Russia - Trade mark law: Decision by the Constitutional Court on parallel imports
On 13 February 2018, the Constitutional Court of the Russian Federation reached a decision on the question of the level of penalties for parallel imports and counterfeiting.
The court stated that the relevant legal provisions on the infringement of intellectual property rights and the principle of exhaustion had to be interpreted in light of the general principles of fairness, equality and proportionality anchored in the Russian constitution. The interests of trade mark proprietors and their official distribution partners had to be weighed against the interests of other importers and against the interests of consumers.
Application of the relevant provisions in respect of parallel imports was not to result in excessive restriction on the importation of certain goods such as vital drugs, and trade mark proprietors were not to be permitted to abuse the provisions concerned in order, beyond a reasonable economic degree, to impose a pricing policy that was detrimental to Russian consumers.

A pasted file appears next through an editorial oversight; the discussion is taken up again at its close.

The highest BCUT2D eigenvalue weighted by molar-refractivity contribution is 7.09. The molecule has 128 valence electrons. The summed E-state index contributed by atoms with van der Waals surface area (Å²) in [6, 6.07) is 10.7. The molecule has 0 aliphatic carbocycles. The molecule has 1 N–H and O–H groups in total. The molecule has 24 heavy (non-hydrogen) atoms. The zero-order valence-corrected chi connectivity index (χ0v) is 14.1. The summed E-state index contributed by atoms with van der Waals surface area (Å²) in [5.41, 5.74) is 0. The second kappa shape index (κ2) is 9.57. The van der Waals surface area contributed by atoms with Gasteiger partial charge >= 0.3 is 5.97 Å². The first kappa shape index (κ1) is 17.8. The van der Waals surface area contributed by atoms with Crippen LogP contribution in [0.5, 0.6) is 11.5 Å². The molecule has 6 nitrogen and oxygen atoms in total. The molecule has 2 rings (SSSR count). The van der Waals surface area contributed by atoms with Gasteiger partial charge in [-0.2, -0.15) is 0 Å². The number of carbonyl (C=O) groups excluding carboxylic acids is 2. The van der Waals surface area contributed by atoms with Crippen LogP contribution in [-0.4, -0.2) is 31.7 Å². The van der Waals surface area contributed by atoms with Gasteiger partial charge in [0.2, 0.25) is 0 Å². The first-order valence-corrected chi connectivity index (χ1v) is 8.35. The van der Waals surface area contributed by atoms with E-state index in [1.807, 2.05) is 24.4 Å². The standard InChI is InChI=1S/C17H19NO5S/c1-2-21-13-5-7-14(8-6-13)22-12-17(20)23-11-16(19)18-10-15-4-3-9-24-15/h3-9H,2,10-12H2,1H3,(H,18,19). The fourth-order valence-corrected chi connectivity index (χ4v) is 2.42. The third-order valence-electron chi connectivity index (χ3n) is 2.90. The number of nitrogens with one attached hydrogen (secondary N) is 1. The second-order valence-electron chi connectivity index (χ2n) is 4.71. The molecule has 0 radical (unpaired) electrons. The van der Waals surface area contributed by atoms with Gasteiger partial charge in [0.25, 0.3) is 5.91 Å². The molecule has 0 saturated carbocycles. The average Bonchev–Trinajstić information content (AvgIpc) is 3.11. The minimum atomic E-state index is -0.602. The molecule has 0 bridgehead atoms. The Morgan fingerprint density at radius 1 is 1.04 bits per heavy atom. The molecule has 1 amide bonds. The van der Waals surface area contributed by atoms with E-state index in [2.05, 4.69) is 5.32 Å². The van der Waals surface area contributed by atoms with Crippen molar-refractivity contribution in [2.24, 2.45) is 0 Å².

According to the court, the importation of counterfeit goods was also more of a risk because the trade mark proprietor bore not only the risk of financial loss here, but also the risk of considerable damage being done to its image and possibly also a risk to the public. This had to be taken into account when setting the level of penalties for the parallel importation of goods.
In the event of parallel importation, the court always had to check in each case whether the trade mark proprietor was not acting in an unlawful or legally abusive way when enforcing its rights and whether there may as a result be a risk to the lives and health of Russian citizens or other public interests may be prejudiced. The level of penalties and the amount of compensation for parallel imports was not to correspond to that for the importation of counterfeit goods unless the amount of damage caused was comparable. The seizure and destruction of parallel imports was only permitted if the goods were of defective quality and/or represented a safety hazard or a risk to life and health, nature or cultural assets.